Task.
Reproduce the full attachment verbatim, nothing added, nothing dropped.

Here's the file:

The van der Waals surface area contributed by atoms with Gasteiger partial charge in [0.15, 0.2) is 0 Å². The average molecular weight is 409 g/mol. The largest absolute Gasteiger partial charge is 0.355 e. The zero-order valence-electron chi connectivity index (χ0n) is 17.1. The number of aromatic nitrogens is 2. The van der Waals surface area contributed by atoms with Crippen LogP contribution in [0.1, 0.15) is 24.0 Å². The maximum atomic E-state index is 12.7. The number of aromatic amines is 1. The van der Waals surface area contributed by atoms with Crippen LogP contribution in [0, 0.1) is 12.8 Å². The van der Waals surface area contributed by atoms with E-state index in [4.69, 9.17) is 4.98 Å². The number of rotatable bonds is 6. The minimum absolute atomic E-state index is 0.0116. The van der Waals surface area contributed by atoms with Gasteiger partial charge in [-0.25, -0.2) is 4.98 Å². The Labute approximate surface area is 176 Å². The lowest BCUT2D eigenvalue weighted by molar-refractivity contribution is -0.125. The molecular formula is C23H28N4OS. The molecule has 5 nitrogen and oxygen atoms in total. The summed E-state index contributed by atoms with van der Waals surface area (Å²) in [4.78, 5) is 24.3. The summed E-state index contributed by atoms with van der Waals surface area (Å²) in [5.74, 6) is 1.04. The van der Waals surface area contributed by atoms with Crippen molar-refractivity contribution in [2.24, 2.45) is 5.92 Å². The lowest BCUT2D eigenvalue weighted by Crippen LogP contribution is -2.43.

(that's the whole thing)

The van der Waals surface area contributed by atoms with Gasteiger partial charge in [0.15, 0.2) is 0 Å². The average molecular weight is 409 g/mol. The largest absolute Gasteiger partial charge is 0.355 e. The zero-order valence-electron chi connectivity index (χ0n) is 17.1. The number of aromatic nitrogens is 2. The van der Waals surface area contributed by atoms with Crippen LogP contribution in [0.1, 0.15) is 24.0 Å². The maximum atomic E-state index is 12.7. The number of aromatic amines is 1. The van der Waals surface area contributed by atoms with Crippen LogP contribution in [0, 0.1) is 12.8 Å². The van der Waals surface area contributed by atoms with E-state index in [4.69, 9.17) is 4.98 Å². The number of rotatable bonds is 6. The minimum absolute atomic E-state index is 0.0116. The van der Waals surface area contributed by atoms with Gasteiger partial charge in [-0.25, -0.2) is 4.98 Å². The Labute approximate surface area is 176 Å². The lowest BCUT2D eigenvalue weighted by molar-refractivity contribution is -0.125. The molecular formula is C23H28N4OS. The molecule has 5 nitrogen and oxygen atoms in total. The summed E-state index contributed by atoms with van der Waals surface area (Å²) in [4.78, 5) is 24.3. The summed E-state index contributed by atoms with van der Waals surface area (Å²) in [5.74, 6) is 1.04. The van der Waals surface area contributed by atoms with Crippen molar-refractivity contribution in [2.24, 2.45) is 5.92 Å². The lowest BCUT2D eigenvalue weighted by Crippen LogP contribution is -2.43.